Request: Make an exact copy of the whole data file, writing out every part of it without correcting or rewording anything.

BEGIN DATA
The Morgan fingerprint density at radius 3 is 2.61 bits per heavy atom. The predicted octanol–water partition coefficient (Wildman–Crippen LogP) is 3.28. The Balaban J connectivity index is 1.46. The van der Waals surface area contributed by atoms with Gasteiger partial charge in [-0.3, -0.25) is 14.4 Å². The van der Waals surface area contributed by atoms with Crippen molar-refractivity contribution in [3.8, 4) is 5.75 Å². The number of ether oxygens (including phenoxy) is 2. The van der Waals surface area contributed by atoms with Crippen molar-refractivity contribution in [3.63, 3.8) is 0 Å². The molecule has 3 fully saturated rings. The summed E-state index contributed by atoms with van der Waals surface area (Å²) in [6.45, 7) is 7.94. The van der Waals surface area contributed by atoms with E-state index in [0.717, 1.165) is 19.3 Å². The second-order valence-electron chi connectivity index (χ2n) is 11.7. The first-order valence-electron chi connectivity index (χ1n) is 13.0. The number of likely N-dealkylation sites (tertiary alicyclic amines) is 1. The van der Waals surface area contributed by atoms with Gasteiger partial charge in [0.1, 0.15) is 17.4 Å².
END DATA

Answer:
The Morgan fingerprint density at radius 3 is 2.61 bits per heavy atom. The predicted octanol–water partition coefficient (Wildman–Crippen LogP) is 3.28. The Balaban J connectivity index is 1.46. The van der Waals surface area contributed by atoms with Gasteiger partial charge in [-0.3, -0.25) is 14.4 Å². The van der Waals surface area contributed by atoms with Crippen molar-refractivity contribution in [3.8, 4) is 5.75 Å². The number of ether oxygens (including phenoxy) is 2. The van der Waals surface area contributed by atoms with Crippen molar-refractivity contribution in [3.63, 3.8) is 0 Å². The molecule has 3 fully saturated rings. The summed E-state index contributed by atoms with van der Waals surface area (Å²) in [6.45, 7) is 7.94. The van der Waals surface area contributed by atoms with E-state index in [0.717, 1.165) is 19.3 Å². The second-order valence-electron chi connectivity index (χ2n) is 11.7. The first-order valence-electron chi connectivity index (χ1n) is 13.0. The number of likely N-dealkylation sites (tertiary alicyclic amines) is 1. The van der Waals surface area contributed by atoms with Gasteiger partial charge in [0.1, 0.15) is 17.4 Å².